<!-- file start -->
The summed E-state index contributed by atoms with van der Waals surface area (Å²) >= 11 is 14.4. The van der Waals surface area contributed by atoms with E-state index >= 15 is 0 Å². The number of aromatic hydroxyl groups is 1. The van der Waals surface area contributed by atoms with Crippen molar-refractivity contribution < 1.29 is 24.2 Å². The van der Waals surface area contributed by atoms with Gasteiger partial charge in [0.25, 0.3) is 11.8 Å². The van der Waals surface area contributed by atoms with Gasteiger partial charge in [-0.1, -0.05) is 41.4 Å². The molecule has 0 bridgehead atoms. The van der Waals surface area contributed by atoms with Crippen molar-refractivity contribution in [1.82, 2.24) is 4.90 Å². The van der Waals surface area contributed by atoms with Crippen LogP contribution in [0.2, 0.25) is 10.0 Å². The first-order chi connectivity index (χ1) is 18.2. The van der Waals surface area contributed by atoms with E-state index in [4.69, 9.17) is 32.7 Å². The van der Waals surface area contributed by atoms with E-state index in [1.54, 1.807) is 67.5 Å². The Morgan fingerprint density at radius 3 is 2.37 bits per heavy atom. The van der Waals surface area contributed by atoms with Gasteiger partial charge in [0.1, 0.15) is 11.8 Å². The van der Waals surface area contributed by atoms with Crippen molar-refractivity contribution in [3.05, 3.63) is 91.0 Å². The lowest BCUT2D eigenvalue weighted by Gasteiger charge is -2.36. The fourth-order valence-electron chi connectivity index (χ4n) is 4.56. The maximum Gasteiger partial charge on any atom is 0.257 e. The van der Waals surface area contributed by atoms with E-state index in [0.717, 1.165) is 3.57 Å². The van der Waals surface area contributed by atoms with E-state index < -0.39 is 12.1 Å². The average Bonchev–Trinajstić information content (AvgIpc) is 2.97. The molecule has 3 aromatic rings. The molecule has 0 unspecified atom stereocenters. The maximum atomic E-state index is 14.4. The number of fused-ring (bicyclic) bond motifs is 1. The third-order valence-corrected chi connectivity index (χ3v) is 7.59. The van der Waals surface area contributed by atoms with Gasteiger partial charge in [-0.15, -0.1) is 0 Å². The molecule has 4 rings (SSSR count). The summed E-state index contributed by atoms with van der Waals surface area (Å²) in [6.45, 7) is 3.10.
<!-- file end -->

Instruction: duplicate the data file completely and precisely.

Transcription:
The summed E-state index contributed by atoms with van der Waals surface area (Å²) >= 11 is 14.4. The van der Waals surface area contributed by atoms with E-state index >= 15 is 0 Å². The number of aromatic hydroxyl groups is 1. The van der Waals surface area contributed by atoms with Crippen molar-refractivity contribution < 1.29 is 24.2 Å². The van der Waals surface area contributed by atoms with Gasteiger partial charge in [0.25, 0.3) is 11.8 Å². The van der Waals surface area contributed by atoms with Gasteiger partial charge in [-0.1, -0.05) is 41.4 Å². The molecule has 0 bridgehead atoms. The van der Waals surface area contributed by atoms with Crippen molar-refractivity contribution in [1.82, 2.24) is 4.90 Å². The van der Waals surface area contributed by atoms with Crippen LogP contribution in [0.2, 0.25) is 10.0 Å². The first-order chi connectivity index (χ1) is 18.2. The van der Waals surface area contributed by atoms with E-state index in [4.69, 9.17) is 32.7 Å². The van der Waals surface area contributed by atoms with E-state index in [1.54, 1.807) is 67.5 Å². The Morgan fingerprint density at radius 3 is 2.37 bits per heavy atom. The van der Waals surface area contributed by atoms with Gasteiger partial charge in [0.1, 0.15) is 11.8 Å². The van der Waals surface area contributed by atoms with Crippen molar-refractivity contribution in [3.05, 3.63) is 91.0 Å². The lowest BCUT2D eigenvalue weighted by Gasteiger charge is -2.36. The fourth-order valence-electron chi connectivity index (χ4n) is 4.56. The maximum Gasteiger partial charge on any atom is 0.257 e. The van der Waals surface area contributed by atoms with E-state index in [0.717, 1.165) is 3.57 Å². The van der Waals surface area contributed by atoms with E-state index < -0.39 is 12.1 Å². The average Bonchev–Trinajstić information content (AvgIpc) is 2.97. The molecule has 3 aromatic rings. The molecule has 0 unspecified atom stereocenters. The maximum atomic E-state index is 14.4. The number of fused-ring (bicyclic) bond motifs is 1. The third-order valence-corrected chi connectivity index (χ3v) is 7.59. The van der Waals surface area contributed by atoms with Gasteiger partial charge in [-0.15, -0.1) is 0 Å². The molecule has 4 rings (SSSR count). The summed E-state index contributed by atoms with van der Waals surface area (Å²) in [6.45, 7) is 3.10.